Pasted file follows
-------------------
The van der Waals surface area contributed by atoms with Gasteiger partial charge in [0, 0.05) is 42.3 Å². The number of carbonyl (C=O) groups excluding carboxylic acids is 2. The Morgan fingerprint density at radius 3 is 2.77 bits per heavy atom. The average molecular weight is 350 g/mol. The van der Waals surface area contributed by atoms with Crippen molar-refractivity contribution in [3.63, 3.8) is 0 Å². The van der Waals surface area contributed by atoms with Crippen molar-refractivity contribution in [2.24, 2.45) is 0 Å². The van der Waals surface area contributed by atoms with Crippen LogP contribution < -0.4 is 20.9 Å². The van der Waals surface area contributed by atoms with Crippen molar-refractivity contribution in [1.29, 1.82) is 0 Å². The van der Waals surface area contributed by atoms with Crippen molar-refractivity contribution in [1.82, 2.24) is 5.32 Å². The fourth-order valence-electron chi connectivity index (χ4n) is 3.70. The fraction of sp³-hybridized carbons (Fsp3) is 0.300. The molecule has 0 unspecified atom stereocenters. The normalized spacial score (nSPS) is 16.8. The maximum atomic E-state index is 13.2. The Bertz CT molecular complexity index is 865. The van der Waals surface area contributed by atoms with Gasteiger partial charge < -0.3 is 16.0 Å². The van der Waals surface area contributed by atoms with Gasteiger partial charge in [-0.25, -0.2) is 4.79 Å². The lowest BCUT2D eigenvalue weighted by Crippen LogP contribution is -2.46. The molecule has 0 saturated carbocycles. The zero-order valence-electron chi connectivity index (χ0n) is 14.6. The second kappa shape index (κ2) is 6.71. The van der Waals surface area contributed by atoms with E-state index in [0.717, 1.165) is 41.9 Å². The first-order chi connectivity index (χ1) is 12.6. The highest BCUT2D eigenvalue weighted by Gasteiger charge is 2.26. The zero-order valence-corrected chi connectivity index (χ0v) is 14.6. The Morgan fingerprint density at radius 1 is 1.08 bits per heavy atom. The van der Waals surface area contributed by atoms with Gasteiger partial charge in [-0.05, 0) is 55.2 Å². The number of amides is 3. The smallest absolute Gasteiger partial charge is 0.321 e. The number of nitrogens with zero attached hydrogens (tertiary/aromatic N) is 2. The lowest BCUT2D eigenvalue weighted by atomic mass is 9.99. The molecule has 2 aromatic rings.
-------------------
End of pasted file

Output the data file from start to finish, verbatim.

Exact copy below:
The van der Waals surface area contributed by atoms with Gasteiger partial charge in [0, 0.05) is 42.3 Å². The number of carbonyl (C=O) groups excluding carboxylic acids is 2. The Morgan fingerprint density at radius 3 is 2.77 bits per heavy atom. The average molecular weight is 350 g/mol. The van der Waals surface area contributed by atoms with Crippen molar-refractivity contribution in [3.63, 3.8) is 0 Å². The van der Waals surface area contributed by atoms with Crippen molar-refractivity contribution in [2.24, 2.45) is 0 Å². The van der Waals surface area contributed by atoms with Crippen LogP contribution < -0.4 is 20.9 Å². The van der Waals surface area contributed by atoms with Crippen molar-refractivity contribution in [1.29, 1.82) is 0 Å². The van der Waals surface area contributed by atoms with Crippen molar-refractivity contribution in [1.82, 2.24) is 5.32 Å². The fourth-order valence-electron chi connectivity index (χ4n) is 3.70. The fraction of sp³-hybridized carbons (Fsp3) is 0.300. The molecule has 0 unspecified atom stereocenters. The normalized spacial score (nSPS) is 16.8. The maximum atomic E-state index is 13.2. The Bertz CT molecular complexity index is 865. The van der Waals surface area contributed by atoms with Gasteiger partial charge < -0.3 is 16.0 Å². The van der Waals surface area contributed by atoms with Gasteiger partial charge in [-0.25, -0.2) is 4.79 Å². The lowest BCUT2D eigenvalue weighted by Crippen LogP contribution is -2.46. The molecule has 0 saturated carbocycles. The zero-order valence-electron chi connectivity index (χ0n) is 14.6. The second kappa shape index (κ2) is 6.71. The van der Waals surface area contributed by atoms with E-state index in [0.717, 1.165) is 41.9 Å². The first-order chi connectivity index (χ1) is 12.6. The highest BCUT2D eigenvalue weighted by Gasteiger charge is 2.26. The zero-order valence-corrected chi connectivity index (χ0v) is 14.6. The Morgan fingerprint density at radius 1 is 1.08 bits per heavy atom. The van der Waals surface area contributed by atoms with Gasteiger partial charge in [-0.05, 0) is 55.2 Å². The number of amides is 3. The smallest absolute Gasteiger partial charge is 0.321 e. The number of nitrogens with zero attached hydrogens (tertiary/aromatic N) is 2. The lowest BCUT2D eigenvalue weighted by atomic mass is 9.99. The molecule has 2 aromatic rings.